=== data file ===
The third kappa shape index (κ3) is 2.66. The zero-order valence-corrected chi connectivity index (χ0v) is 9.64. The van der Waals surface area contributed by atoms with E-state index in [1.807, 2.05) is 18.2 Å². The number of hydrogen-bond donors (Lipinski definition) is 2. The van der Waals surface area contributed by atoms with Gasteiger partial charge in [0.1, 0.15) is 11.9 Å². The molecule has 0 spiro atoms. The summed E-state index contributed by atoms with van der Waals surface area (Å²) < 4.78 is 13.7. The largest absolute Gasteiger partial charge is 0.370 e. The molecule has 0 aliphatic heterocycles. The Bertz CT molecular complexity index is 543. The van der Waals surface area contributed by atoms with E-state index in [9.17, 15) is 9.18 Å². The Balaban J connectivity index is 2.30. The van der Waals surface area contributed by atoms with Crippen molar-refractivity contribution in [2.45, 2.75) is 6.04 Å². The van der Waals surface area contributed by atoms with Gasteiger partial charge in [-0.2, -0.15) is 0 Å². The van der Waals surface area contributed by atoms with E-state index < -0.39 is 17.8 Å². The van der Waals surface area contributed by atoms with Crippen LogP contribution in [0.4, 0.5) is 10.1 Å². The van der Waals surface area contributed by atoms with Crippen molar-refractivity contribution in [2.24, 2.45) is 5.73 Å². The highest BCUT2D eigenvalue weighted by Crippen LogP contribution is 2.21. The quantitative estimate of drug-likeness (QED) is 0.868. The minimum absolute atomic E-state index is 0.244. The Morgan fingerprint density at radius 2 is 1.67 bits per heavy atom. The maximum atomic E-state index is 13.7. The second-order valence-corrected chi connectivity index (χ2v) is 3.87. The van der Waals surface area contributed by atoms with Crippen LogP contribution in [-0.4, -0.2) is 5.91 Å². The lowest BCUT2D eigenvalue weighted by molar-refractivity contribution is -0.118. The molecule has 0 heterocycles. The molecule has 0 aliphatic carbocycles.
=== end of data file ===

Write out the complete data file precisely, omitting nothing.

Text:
The third kappa shape index (κ3) is 2.66. The zero-order valence-corrected chi connectivity index (χ0v) is 9.64. The van der Waals surface area contributed by atoms with E-state index in [1.807, 2.05) is 18.2 Å². The number of hydrogen-bond donors (Lipinski definition) is 2. The van der Waals surface area contributed by atoms with Gasteiger partial charge in [0.1, 0.15) is 11.9 Å². The molecule has 0 spiro atoms. The summed E-state index contributed by atoms with van der Waals surface area (Å²) < 4.78 is 13.7. The largest absolute Gasteiger partial charge is 0.370 e. The molecule has 0 aliphatic heterocycles. The Bertz CT molecular complexity index is 543. The van der Waals surface area contributed by atoms with E-state index in [9.17, 15) is 9.18 Å². The Balaban J connectivity index is 2.30. The van der Waals surface area contributed by atoms with Crippen molar-refractivity contribution in [2.45, 2.75) is 6.04 Å². The van der Waals surface area contributed by atoms with Gasteiger partial charge in [-0.2, -0.15) is 0 Å². The van der Waals surface area contributed by atoms with E-state index < -0.39 is 17.8 Å². The van der Waals surface area contributed by atoms with Crippen LogP contribution in [0.4, 0.5) is 10.1 Å². The van der Waals surface area contributed by atoms with Crippen molar-refractivity contribution in [2.24, 2.45) is 5.73 Å². The highest BCUT2D eigenvalue weighted by Crippen LogP contribution is 2.21. The quantitative estimate of drug-likeness (QED) is 0.868. The minimum absolute atomic E-state index is 0.244. The Morgan fingerprint density at radius 2 is 1.67 bits per heavy atom. The maximum atomic E-state index is 13.7. The second-order valence-corrected chi connectivity index (χ2v) is 3.87. The van der Waals surface area contributed by atoms with Crippen LogP contribution in [-0.4, -0.2) is 5.91 Å². The lowest BCUT2D eigenvalue weighted by molar-refractivity contribution is -0.118. The molecule has 0 heterocycles. The molecule has 0 aliphatic carbocycles.